Working in a group with other students is part and parcel of university study. Quite a few people worry about it, and some have real problems with it. This activity looks at the main issues people have with group work and gives you some practical tips for your own study.
Group work came up a lot in the Autism&Uni surveys. Some people found it really useful in terms of helping them develop skills they needed for work and social life later on. Other people really struggled with it, especially if they felt that they were doing more work than other people.
This is a common issue for non-autistic people, too. There is no perfect way to put together groups or make them work well, so tutors also find it challenging, but getting to grips with group work is a worthwhile thing to do and it’s an important part of many courses for this reason.
What’s good and bad about group work?
What experience do you have with group work? Try to remember the good times as well as the more difficult ones. It’s understandable to worry about it if you have had problems in the past, but anticipation is often worse than reality. What do you think are the good and bad points about group work?
Who will I work with?
There are pros and cons to the different methods tutors can choose for the formation of groups. In the workplace, you rarely get to choose who you work with, but hopefully the work you do will be related to your strengths and skills.
If people are allocated randomly (or by characteristics such as their surname) to groups, that can seem fairest, but then you can end up with very uneven groups that don’t have a good mix of skills and interests.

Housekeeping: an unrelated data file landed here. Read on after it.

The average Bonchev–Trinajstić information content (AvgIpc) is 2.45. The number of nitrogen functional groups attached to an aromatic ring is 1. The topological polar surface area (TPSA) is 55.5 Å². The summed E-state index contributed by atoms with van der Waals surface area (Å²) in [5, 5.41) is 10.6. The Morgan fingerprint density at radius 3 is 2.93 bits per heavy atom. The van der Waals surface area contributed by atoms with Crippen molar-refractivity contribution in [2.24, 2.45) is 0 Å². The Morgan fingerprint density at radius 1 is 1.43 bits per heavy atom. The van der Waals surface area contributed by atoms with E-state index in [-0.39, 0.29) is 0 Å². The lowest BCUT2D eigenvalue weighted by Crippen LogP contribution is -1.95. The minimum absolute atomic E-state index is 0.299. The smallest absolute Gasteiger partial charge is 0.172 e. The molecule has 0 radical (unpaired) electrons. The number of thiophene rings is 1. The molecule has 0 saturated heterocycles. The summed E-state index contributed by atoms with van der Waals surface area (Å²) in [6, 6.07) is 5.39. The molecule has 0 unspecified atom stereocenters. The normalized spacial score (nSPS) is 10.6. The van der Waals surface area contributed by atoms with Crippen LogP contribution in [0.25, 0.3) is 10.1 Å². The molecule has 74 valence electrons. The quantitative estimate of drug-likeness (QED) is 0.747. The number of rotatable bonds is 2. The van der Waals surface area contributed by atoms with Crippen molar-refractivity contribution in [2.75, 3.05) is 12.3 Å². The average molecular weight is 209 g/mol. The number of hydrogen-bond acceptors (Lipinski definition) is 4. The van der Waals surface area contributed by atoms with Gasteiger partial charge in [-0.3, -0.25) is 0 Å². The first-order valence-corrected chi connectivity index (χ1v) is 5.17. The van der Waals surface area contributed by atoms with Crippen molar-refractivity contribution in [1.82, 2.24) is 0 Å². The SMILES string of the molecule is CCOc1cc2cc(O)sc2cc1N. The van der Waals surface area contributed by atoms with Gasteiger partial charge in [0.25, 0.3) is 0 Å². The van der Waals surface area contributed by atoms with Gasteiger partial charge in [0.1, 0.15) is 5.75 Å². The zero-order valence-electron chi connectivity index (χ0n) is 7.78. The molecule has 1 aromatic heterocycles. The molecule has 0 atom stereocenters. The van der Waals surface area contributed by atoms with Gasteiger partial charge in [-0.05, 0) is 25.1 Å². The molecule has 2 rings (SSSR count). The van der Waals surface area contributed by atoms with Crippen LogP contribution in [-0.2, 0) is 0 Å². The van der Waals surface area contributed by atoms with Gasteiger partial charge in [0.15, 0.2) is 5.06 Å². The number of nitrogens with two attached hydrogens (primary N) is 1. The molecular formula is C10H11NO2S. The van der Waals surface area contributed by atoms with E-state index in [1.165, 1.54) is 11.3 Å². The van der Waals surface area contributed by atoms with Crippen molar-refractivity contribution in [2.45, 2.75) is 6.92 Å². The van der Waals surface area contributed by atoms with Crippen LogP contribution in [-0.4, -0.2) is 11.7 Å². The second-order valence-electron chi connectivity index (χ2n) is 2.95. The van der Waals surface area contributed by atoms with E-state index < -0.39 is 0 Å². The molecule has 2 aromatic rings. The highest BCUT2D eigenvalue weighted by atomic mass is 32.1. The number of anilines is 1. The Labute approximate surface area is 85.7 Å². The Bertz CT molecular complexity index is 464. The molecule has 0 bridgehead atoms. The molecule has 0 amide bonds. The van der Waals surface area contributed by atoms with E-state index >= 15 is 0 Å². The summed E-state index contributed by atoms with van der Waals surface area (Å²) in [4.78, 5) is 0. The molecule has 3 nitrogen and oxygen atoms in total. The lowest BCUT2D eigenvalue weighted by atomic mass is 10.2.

If the tutor creates mixed ability groups, distributing the most competent students across the groups, the person who is most able can end up doing most of the work and bringing up the grades of the others, or at least may feel that way. In some subjects groups are allocated on grades in past modules.
If students get to choose their own groups, this can feel empowering and you can work with people you already know and like, but less popular students may struggle to find a group and friends working together isn’t always the strongest group.
Ideally, you would choose to work with people based on their strengths and have a variety of different skills and preferences in the group, but this means you have to know what those strengths are and everyone needs to communicate well what they like to do, what they are good at and what their expectations are of the group and the task.
Strengths and weaknesses
Everyone has preferred roles in a group. Some people are natural leaders and good at making things happen. Some people are very creative and tend to excel at throwing in ideas to shake things up. Some are brilliant at making sure all the notes get made and meetings get booked. Others are amazing at bringing the group together and making everyone feel like they are part of a team. Some people make fabulous slides, others are good at chasing up unfinished work or public speaking. Most people have a mixture of talents and preferences, and areas that need more development.